ANGEL ISLAND STATE PARK
In the middle of San Francisco Bay sits Angel Island State Park, offering spectacular views of the San Francisco skyline, the Marin Headlands and Mount Tamalpais.
The island is also alive with history. Three thousand years ago the island was a fishing and hunting site for Coastal Miwok Indians. It was later a haven for Spanish explorer Juan Manuel de Ayala, a cattle ranch, and a U.S. Army post.
From 1910 to 1940, the island processed hundreds of thousands of immigrants, the majority from China. During World War II, Japanese, and German POWs were held on the island, which was also used as a jumping-off point for American soldiers returning from the Pacific. In the '50s and '60s, the island was home to a Nike missile base.
Today, there are two active Coast Guard stations - at Point Blunt and Point Stuart - on the island (these area are off limits). Angel Island became a State Park in 1954.
The movement to make the island into a public park got underway in 1947 and 1948, after the federal government declared it surplus property. A thorough study of the island's historical background was carried out by the National Park Service, and in 1954, after various delays, a number of citizens' groups managed to persuade the State Park Commission to acquire about 37 acres surrounding Ayala Cove. Meanwhile, the US Army had selected the island as a site for a Nike missile launching facility and radar control station. Despite this partial re-occupation of the island by the army, additional acreage above the cove was acquired by the State in 1958, and the mountain top itself was re-christened Mount Caroline Livermore, in honor of the dedicated Marin County conservationist who led the campaign to create Angel Island State Park.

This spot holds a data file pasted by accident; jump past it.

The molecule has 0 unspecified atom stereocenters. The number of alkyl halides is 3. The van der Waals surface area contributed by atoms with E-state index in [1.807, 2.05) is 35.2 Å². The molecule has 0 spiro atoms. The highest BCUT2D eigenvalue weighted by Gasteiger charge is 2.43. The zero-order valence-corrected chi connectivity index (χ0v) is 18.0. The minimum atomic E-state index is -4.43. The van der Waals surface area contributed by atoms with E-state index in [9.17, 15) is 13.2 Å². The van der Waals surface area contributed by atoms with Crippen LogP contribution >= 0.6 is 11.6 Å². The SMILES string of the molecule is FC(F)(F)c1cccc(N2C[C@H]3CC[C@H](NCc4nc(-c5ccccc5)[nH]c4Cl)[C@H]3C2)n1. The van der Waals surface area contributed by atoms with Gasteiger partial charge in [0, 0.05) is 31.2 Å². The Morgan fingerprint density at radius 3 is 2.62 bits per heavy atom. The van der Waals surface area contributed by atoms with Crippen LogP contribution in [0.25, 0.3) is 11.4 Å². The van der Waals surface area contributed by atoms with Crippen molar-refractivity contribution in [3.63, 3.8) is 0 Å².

In 1962 the Nike missile base on the south side of the island was deactivated, and the army once again left the island. In December of that year, the entire island was turned over to the State of California for park purposes -- with the single exception of the unmanned Coast Guard stations on Point Blunt and Point Stuart, which continue in active operation to this day.
There are no lifeguards, and swimming can be hazardous because of the very strong currents that run past the island with each change of tide.
The beaches at Quarry Point and Ayala Cove are both sandy and protected from the afternoon breezes that so often blow in from the ocean through the Golden Gate. Quarry Beach is especially pleasant for sunbathing. There are no lifeguards, and swimming can be hazardous because of the very strong currents that run past the island with each change of tide. The water at Perle's Beach is considerably rougher, and the beach is more exposed to wind and weather. The view, however, is spectacular, and Perle's Beach is a delightful place for walking and general beachcombing.